The competition to get a job or to hold on to one has never been stiffer. To comfortably and successfully navigate the job market, and the workplace with the workforce, you must know when to take things personally and when it’s best to let things go. How many times have you heard the phrases “Hey! It’s business!” or “Business is business!” Taking things personally in the workplace is almost always A VERY BIG MISTAKE. But there are times when you SHOULD take business personally. The key is when to know the difference.
Largely credited with the success of USA Today, Cathie Black, former president now chairman of Hearst Corporation began her career as a sales assistant. Hers is a fun career to trace. Consider Black’s How to Be a Star at Work: 7 Rules for a Really Big Career. All are applicable, especially #3 and #4.
1. Take risks that are calculated, not crazy. When you’re considering taking a risk, ask yourself: How can you maximize your chances of success while minimizing the potential downside?
2. The worst case scenario is rarely as bad as you think. Focus on what you learned from the things that went wrong, and how you can use that knowledge to your advantage.
3. Don’t personalize things that aren’t personal. No matter whether a conflict represents a legitimate criticism, a personality clash, or something in between, you should always treat it as if there’s no personal component at all.
4. It’s best in the long run to make your life a grudge-free zone. There’s actually less real personality conflict than people imagine…and unfortunately, once a degree of friction or distrust has been established, it often grows into a self-fulfilling prophecy, and problems really do start to develop.
5. Be generous with praise – and careful with criticism. Would you be embarrassed to be heard using the same words and tone of voice on the company intercom as you use to speak to your colleagues or subordinates?
6. Know the rules so you know which ones to break. If you have established an essential layer of trust and know the rules, the risk is worth the chance of success.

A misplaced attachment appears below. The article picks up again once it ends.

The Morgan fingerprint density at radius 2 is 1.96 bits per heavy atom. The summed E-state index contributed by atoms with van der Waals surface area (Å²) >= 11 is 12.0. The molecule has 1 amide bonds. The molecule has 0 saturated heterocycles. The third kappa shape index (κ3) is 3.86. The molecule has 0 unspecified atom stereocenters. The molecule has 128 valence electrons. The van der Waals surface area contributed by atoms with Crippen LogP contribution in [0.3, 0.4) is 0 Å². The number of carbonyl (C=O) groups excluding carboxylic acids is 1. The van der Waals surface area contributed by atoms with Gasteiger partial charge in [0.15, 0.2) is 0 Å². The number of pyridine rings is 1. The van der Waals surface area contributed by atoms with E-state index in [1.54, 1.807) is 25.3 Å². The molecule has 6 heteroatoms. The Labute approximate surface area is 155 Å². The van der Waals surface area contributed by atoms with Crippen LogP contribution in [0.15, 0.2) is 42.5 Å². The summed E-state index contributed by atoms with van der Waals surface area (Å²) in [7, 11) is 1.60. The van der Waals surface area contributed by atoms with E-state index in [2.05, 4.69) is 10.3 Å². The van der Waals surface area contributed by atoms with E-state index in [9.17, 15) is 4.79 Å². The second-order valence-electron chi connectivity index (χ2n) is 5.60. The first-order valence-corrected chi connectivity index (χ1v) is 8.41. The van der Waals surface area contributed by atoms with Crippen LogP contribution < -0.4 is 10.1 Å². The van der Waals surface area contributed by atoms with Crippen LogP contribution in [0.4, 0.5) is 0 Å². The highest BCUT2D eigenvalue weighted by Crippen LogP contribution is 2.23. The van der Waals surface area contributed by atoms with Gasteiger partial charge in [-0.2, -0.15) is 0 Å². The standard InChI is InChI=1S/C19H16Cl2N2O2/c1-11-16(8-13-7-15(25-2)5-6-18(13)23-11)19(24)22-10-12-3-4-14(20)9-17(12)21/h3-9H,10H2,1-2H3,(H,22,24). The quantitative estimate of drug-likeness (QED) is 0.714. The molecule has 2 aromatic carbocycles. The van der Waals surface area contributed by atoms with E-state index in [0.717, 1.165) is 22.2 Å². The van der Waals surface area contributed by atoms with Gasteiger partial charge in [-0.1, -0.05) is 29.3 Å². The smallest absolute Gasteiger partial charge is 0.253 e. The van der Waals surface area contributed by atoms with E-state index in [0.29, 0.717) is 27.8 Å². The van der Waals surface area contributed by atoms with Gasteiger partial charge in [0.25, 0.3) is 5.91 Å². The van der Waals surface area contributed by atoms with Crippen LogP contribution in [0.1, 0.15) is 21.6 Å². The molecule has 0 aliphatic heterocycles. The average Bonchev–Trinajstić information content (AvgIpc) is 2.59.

7. It’s easier to ask forgiveness than it is to get permission. We want all employees to feel empowered to do their jobs. When in doubt it could be a wise move to take a calculated risk.
Black asks, “How do you respond when a group of people in the office go out for lunch – and you’re not invited? Or when someone interrupts you at a meeting to shoot down your idea? Or when a colleague responds to your e-mail with a sharp critique, cc-ing others in your department?
For many people, the natural response in such situations is to feel not only professionally affronted but personally slighted. Sometimes, we’re so attached to our own ideas that we can’t imagine people having genuine objections to them; we assume it must be a personality thing. And in certain cases it is, of course – but here’s a little secret. No matter whether a conflict represents a legitimate criticism, a personality clash, or something in between, you should always treat it as if there’s no personal component at all.
Making the choice to view conflict in the office as professional, rather than personal, accomplishes two key things. First, it ensures that you don’t accidentally overreact and see a personal component where there is none. Second, it effectively defuses any personality conflict that might really exist. Think of it this way: If someone in the office tries to provoke you personally, what they’re really doing is trying to establish dominance or control over you. By choosing not to respond on that level, you deny them that control. There’s very little upside-to-engaging with a colleague in a personal war. It’s best in the long run to make your life a grudge-free zone.”
So when IS the time to take business personally? You’ll have to wait for my next blog: Hey! It’s Personal! But don’t take it personally!
~From the desk of Becky Morlok~
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